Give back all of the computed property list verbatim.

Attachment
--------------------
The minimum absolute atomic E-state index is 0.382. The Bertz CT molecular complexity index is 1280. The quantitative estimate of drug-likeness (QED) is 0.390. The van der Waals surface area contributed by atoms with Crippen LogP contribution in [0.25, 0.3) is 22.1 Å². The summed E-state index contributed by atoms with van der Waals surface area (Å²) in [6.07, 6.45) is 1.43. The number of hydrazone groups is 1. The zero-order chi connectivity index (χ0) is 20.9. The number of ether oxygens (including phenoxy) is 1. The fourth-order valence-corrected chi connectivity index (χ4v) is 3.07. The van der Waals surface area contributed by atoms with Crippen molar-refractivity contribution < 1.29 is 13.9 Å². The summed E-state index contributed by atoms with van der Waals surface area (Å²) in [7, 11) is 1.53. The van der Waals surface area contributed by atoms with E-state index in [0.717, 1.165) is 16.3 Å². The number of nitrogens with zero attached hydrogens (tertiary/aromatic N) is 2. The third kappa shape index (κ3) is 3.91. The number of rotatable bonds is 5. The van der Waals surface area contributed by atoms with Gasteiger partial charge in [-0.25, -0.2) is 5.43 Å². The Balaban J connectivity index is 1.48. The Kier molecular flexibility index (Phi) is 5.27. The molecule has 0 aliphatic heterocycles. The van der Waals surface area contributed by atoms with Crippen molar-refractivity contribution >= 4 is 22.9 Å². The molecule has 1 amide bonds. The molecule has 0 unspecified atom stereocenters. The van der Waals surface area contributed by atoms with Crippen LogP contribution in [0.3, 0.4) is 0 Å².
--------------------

The minimum absolute atomic E-state index is 0.382. The Bertz CT molecular complexity index is 1280. The quantitative estimate of drug-likeness (QED) is 0.390. The van der Waals surface area contributed by atoms with Crippen LogP contribution in [0.25, 0.3) is 22.1 Å². The summed E-state index contributed by atoms with van der Waals surface area (Å²) in [6.07, 6.45) is 1.43. The number of hydrazone groups is 1. The zero-order chi connectivity index (χ0) is 20.9. The number of ether oxygens (including phenoxy) is 1. The fourth-order valence-corrected chi connectivity index (χ4v) is 3.07. The van der Waals surface area contributed by atoms with Crippen molar-refractivity contribution < 1.29 is 13.9 Å². The summed E-state index contributed by atoms with van der Waals surface area (Å²) in [7, 11) is 1.53. The van der Waals surface area contributed by atoms with E-state index in [0.717, 1.165) is 16.3 Å². The number of nitrogens with zero attached hydrogens (tertiary/aromatic N) is 2. The third kappa shape index (κ3) is 3.91. The number of rotatable bonds is 5. The van der Waals surface area contributed by atoms with Gasteiger partial charge in [-0.25, -0.2) is 5.43 Å². The Balaban J connectivity index is 1.48. The Kier molecular flexibility index (Phi) is 5.27. The molecule has 0 aliphatic heterocycles. The van der Waals surface area contributed by atoms with Crippen molar-refractivity contribution >= 4 is 22.9 Å². The molecule has 1 amide bonds. The molecule has 0 unspecified atom stereocenters. The van der Waals surface area contributed by atoms with Crippen LogP contribution in [0.3, 0.4) is 0 Å².